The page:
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Donagh Meyler

Donagh Meyler was thinking that he might ride Phil’s Magic in Wednesday’s Paddy Power Chase at Leopardstown.  His boss Tony Martin had two in the race, Phil’s Magic and Anibale Fly, and there wasn’t much between them in Meyler’s eyes.  But he and Phil’s Magic had had good times together, they had won a Midlands National at Kilbeggan together, and the horse had done a good piece of work at The Curragh during the week.

Then Tony Martin called him aside a few days before the race: ride Anibale Fly.

“Tony is such a good judge,” says Meyler.  “He has been through it all, he has so much experience, and he has been so good to me.  I was delighted when he told me to ride Anibale Fly.”

Sometimes races go to plan, and this was one of them.  When your horse is travelling well and jumping well, you can follow the plan. 

Meyler and Anibale Fly got a good start and secured a nice early position just behind the leaders and along the inside.  Clad in the famous JP McManus green and gold, but with a distinguishing red cap, the jockey quickly had his horse into a nice racing rhythm, relaxed, conserving energy.  The field stretched out going down the back straight, the leaders got away a little, but Meyler didn’t panic.  It is a long way from the middle of the back straight to the winning line at Leopardstown in December. 

Disputing sixth place with Denis O’Regan on old friend Phil’s Magic as they left the back straight, Meyler and Anibale Fly moved up nicely on the outside and jumped into third place over the second last fence.  They hit the front on the run to the final fence, and the rider kicked. 

No more than a length clear of their rivals on landing over the last, Meyler asked his horse for maximum effort on the run up the hill.  He could hear the others behind him, but he didn’t look.  He pushed and shoved and kicked all the way up to the winning line and, clear of his rivals when he got there, he allowed himself a subtle gesticulation, more a clenched fist than a punch in the air: “Yes!”

“I was comfortable at every stage of the race,” says the rider.  “He did everything I asked of him.  He gave me a great feel the whole way around.  I hit the front earlier than I wanted to, but he was travelling so well.  And he stays well, he stayed on strongly up the run-in.  It was some feeling, hitting the line.  I’m still pinching myself.”

A big race win is not a new phenomenon in Meyler’s career.  In a golden three-month spell between the summer and the autumn of 2016, he won the Galway Plate on Lord Scoundrel and he won the Munster National on Tiger Roll.   Both horses were trained by Gordon Elliott, both owned by Gigginstown House Stud. 

“That was brilliant.  To win a Galway Plate was fantastic, to win it for Gordon and for Gigginstown, and then to win the Munster National a couple of months later for them was unbelievable.  If I am honest, though, I probably didn’t appreciate it all at the time.  It all happened so quickly.”

Meyler’s profile went high-rise, his career based on solid foundations.  A Kilkenny native, after starting off with local trainer Eoin Doyle, he spent a short while with Jim Bolger before moving to Noel Meade’s and then to Tony Martin’s.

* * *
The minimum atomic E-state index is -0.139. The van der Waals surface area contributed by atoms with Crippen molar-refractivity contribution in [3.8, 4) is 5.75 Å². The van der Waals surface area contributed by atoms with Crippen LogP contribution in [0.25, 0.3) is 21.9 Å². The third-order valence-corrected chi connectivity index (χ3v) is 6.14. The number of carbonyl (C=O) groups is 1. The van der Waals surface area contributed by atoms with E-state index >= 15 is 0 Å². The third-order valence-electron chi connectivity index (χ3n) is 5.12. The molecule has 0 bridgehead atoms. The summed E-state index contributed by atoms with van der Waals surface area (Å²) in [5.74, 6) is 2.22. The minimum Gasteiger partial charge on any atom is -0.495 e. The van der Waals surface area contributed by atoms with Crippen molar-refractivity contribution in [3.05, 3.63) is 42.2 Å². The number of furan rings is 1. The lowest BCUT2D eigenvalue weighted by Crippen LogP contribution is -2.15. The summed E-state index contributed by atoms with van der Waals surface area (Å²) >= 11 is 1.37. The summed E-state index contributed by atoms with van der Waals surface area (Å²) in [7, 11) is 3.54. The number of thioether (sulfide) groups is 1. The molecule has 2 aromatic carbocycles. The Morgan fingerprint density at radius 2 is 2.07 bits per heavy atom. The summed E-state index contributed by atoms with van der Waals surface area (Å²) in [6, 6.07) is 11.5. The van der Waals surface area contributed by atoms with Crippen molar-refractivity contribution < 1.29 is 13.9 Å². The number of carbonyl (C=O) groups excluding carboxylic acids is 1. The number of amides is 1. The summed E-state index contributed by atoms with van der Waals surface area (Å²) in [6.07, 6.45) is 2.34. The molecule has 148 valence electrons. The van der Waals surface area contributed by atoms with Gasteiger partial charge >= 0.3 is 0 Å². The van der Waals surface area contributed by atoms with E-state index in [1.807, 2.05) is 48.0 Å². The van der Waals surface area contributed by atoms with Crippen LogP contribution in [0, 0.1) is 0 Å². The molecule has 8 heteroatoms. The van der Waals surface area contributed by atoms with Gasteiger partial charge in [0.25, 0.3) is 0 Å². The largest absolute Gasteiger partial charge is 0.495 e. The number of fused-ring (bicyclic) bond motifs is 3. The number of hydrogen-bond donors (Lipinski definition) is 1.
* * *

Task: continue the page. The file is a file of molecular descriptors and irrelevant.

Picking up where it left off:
“Noel had his conditional riders at the time, and he just thought that there would be more opportunities for me at Tony’s.  I got great experience at Noel’s though.  It was great to get to ride top class horses and to school horses with Paul Carberry and Nina Carberry and Davy Condon.”

A good claiming rider is usually in demand.  Inexperienced riders are allowed to claim weight off the horses that they ride, the horses are allowed carry less than their allotted weight in order to compensate for the rider’s inexperience and in order to encourage owners and trainers to give inexperienced jockeys the opportunities that they need.  When you happen upon a good claiming rider, however, there can be a significant advantage in that.  A 3lb or 5lb or 7lb claim can provide a considerable edge in a competitive handicap if you have a good claiming rider on your side.

Meyler was a good claiming rider and, consequently, he was in demand.  The problem with that is that you can quickly burn through your claim.  Tony Martin’s two Paddy Power Chase horses have played key roles in Meyler’s career.  It was on Anibale Fly on whom the young rider rode his first winner, as an amateur in a bumper at Navan in March 2015, and it was on Phil’s Magic on whom he rode his last winner as a claiming professional, when he won the Midlands National on him at Kilbeggan in July this year. 

That’s just over two years with a claim.  Two years to establish yourself as a jockey before you have to compete with Ruby Walsh and Davy Russell and Barry Geraghty on level terms.

“I got great support when I was claiming,” says Meyler.  “It does dry up when you lose your claim.  It’s natural.  It happens to everyone.  I wouldn’t change anything though.  It was great to ride those winners.  It’s just a matter of getting on with it now, putting your head down, kicking on and working hard.” 

And he does.  He is in Tony Martin’s three or four days a week, and he rides out for Arthur Moore and Noel Meade and Karl Thornton one day a week each.  He would love to get around more trainers, but there are only so many days in the week.

“The trainers I ride for are very good to me, so I want to be loyal to them.  Tony has been great to me.  I have been there three years now, and I have learned so much.  He has made me the rider that I am today.  It was brilliant to ride a big winner for him.  It was great for the yard, great for the staff.  The yard hasn’t had that good a year so far, so hopefully this win makes up for a lot.”

Head down again now, kick on.


© The Sunday Times, 31st December 2017